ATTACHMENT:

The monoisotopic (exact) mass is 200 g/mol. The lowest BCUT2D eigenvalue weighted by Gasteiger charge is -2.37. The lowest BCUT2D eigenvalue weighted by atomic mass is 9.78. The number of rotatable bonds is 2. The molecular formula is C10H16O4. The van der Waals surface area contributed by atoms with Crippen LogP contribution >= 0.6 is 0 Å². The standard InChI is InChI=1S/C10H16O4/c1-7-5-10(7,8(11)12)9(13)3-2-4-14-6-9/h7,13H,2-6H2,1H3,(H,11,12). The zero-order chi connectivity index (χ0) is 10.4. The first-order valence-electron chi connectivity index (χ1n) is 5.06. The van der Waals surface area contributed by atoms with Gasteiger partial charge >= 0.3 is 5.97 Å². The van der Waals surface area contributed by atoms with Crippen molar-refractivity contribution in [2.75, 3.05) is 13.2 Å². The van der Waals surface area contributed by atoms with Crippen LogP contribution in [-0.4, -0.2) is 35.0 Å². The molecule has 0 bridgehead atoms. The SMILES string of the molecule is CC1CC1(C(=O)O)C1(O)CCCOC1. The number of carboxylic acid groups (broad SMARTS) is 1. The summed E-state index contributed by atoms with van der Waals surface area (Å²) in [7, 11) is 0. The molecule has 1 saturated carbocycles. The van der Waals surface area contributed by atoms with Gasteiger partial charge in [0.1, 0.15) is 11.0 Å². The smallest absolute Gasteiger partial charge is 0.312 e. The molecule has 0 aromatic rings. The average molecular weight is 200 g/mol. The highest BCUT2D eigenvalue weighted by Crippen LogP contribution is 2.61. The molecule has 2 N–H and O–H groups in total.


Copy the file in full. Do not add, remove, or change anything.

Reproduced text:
The monoisotopic (exact) mass is 200 g/mol. The lowest BCUT2D eigenvalue weighted by Gasteiger charge is -2.37. The lowest BCUT2D eigenvalue weighted by atomic mass is 9.78. The number of rotatable bonds is 2. The molecular formula is C10H16O4. The van der Waals surface area contributed by atoms with Crippen LogP contribution >= 0.6 is 0 Å². The standard InChI is InChI=1S/C10H16O4/c1-7-5-10(7,8(11)12)9(13)3-2-4-14-6-9/h7,13H,2-6H2,1H3,(H,11,12). The zero-order chi connectivity index (χ0) is 10.4. The first-order valence-electron chi connectivity index (χ1n) is 5.06. The van der Waals surface area contributed by atoms with Gasteiger partial charge >= 0.3 is 5.97 Å². The van der Waals surface area contributed by atoms with Crippen molar-refractivity contribution in [2.75, 3.05) is 13.2 Å². The van der Waals surface area contributed by atoms with Crippen LogP contribution in [-0.4, -0.2) is 35.0 Å². The molecule has 0 bridgehead atoms. The SMILES string of the molecule is CC1CC1(C(=O)O)C1(O)CCCOC1. The number of carboxylic acid groups (broad SMARTS) is 1. The summed E-state index contributed by atoms with van der Waals surface area (Å²) in [7, 11) is 0. The molecule has 1 saturated carbocycles. The van der Waals surface area contributed by atoms with Gasteiger partial charge in [0.1, 0.15) is 11.0 Å². The smallest absolute Gasteiger partial charge is 0.312 e. The molecule has 0 aromatic rings. The average molecular weight is 200 g/mol. The highest BCUT2D eigenvalue weighted by Crippen LogP contribution is 2.61. The molecule has 2 N–H and O–H groups in total.